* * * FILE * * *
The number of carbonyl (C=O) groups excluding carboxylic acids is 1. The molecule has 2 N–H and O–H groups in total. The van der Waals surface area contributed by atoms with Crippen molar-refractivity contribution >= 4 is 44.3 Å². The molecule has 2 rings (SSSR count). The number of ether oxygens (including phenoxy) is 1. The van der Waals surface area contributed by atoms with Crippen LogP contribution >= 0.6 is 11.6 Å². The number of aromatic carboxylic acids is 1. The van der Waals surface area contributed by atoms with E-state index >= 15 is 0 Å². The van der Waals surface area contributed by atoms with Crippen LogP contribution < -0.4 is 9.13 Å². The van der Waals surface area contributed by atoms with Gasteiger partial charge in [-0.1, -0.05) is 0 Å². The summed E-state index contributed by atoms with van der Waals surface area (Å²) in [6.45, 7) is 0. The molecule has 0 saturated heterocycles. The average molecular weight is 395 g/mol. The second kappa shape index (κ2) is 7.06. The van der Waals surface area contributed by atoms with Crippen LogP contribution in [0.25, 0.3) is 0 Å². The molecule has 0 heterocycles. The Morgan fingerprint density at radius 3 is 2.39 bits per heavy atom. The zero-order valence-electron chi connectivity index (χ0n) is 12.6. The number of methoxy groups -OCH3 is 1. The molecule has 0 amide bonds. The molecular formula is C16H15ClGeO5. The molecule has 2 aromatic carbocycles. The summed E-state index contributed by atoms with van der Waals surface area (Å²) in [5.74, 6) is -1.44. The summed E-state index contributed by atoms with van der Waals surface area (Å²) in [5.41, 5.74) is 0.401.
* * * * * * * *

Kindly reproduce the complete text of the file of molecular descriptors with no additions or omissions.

The number of carbonyl (C=O) groups excluding carboxylic acids is 1. The molecule has 2 N–H and O–H groups in total. The van der Waals surface area contributed by atoms with Crippen molar-refractivity contribution >= 4 is 44.3 Å². The molecule has 2 rings (SSSR count). The number of ether oxygens (including phenoxy) is 1. The van der Waals surface area contributed by atoms with Crippen LogP contribution >= 0.6 is 11.6 Å². The number of aromatic carboxylic acids is 1. The van der Waals surface area contributed by atoms with E-state index >= 15 is 0 Å². The van der Waals surface area contributed by atoms with Crippen LogP contribution < -0.4 is 9.13 Å². The van der Waals surface area contributed by atoms with Gasteiger partial charge in [-0.1, -0.05) is 0 Å². The summed E-state index contributed by atoms with van der Waals surface area (Å²) in [6.45, 7) is 0. The molecule has 0 saturated heterocycles. The average molecular weight is 395 g/mol. The second kappa shape index (κ2) is 7.06. The van der Waals surface area contributed by atoms with Crippen LogP contribution in [0.25, 0.3) is 0 Å². The molecule has 0 heterocycles. The Morgan fingerprint density at radius 3 is 2.39 bits per heavy atom. The zero-order valence-electron chi connectivity index (χ0n) is 12.6. The number of methoxy groups -OCH3 is 1. The molecule has 0 amide bonds. The molecular formula is C16H15ClGeO5. The molecule has 2 aromatic carbocycles. The summed E-state index contributed by atoms with van der Waals surface area (Å²) in [5.74, 6) is -1.44. The summed E-state index contributed by atoms with van der Waals surface area (Å²) in [5.41, 5.74) is 0.401.